Despite invitations to the Greek Cypriot administration, its police force and the Orthodox Church, as well as the families of the dead Greek policemen to come to the multi-faith ceremony, no-one from the Greek side attended. The sad truth is that the so called heroes of EOKA and their propaganda version of the historical facts prevailed once again.

In a Greek Cypriot’s own words, “EOKA is a sacred cow, no one dare touch it . . . people are brought up in schools where EOKA is portrayed as a God sent liberator. . .”

In 1955 the local Cypriot police represented the colonial authority and so became an easy target. Police stations were bombed and individual officers intimidated if they did not sympathise with and assist EOKA’s aims – ‘ENOSIS’, the union of Cyprus and Greece, with the infamous rider, ‘first get the British and then the Turks.’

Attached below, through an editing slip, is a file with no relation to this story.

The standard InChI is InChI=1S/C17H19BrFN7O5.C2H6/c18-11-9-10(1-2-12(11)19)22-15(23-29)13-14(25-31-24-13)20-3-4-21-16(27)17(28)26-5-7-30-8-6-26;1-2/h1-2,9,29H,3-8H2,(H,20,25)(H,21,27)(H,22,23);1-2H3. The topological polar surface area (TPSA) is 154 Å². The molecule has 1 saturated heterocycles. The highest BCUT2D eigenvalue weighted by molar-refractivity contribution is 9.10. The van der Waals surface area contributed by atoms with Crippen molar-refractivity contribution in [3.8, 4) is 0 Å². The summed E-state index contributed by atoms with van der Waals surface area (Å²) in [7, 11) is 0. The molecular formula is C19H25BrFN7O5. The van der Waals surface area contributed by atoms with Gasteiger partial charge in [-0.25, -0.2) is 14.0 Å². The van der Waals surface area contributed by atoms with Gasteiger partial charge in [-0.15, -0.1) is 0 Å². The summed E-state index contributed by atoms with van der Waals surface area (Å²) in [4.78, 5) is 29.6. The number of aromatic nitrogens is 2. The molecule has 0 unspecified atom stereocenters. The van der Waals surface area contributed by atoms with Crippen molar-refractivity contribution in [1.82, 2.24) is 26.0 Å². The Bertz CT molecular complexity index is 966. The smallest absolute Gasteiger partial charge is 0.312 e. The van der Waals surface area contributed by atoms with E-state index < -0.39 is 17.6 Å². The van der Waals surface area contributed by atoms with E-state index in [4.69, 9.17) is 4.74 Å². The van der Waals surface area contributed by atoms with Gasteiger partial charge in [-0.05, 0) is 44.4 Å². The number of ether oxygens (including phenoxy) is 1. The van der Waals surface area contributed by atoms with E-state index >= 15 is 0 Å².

The Greek Cypriot policemen were particularly vulnerable. They had to live cheek by jowl with known murderers, drink in the local coffee shop, collect their children from school. If they did not get the message, their families were threatened. Many Greek Cypriot policemen turned a blind eye to the murderous men of violence.

EOKA's Polykarpos Yorgadjis, went on to become the Republic of Cyprus' Minister of Interior
EOKA’s Polykarpos Yorgadjis, went on to become the Republic of Cyprus’ Minister of Interior

Those loyal policemen who refused to cooperate with the terrorists were killed, wounded or ostracised as traitors and collaborators by EOKA. Today Greek Cypriot apologists still excuse the murders of their own countrymen by comparing them with collaborators like the French Vichy police. But for Greeks to compareBritain’s benign colonial rule on Cyprus with the Nazi occupation of France is just another big fat Greek lie.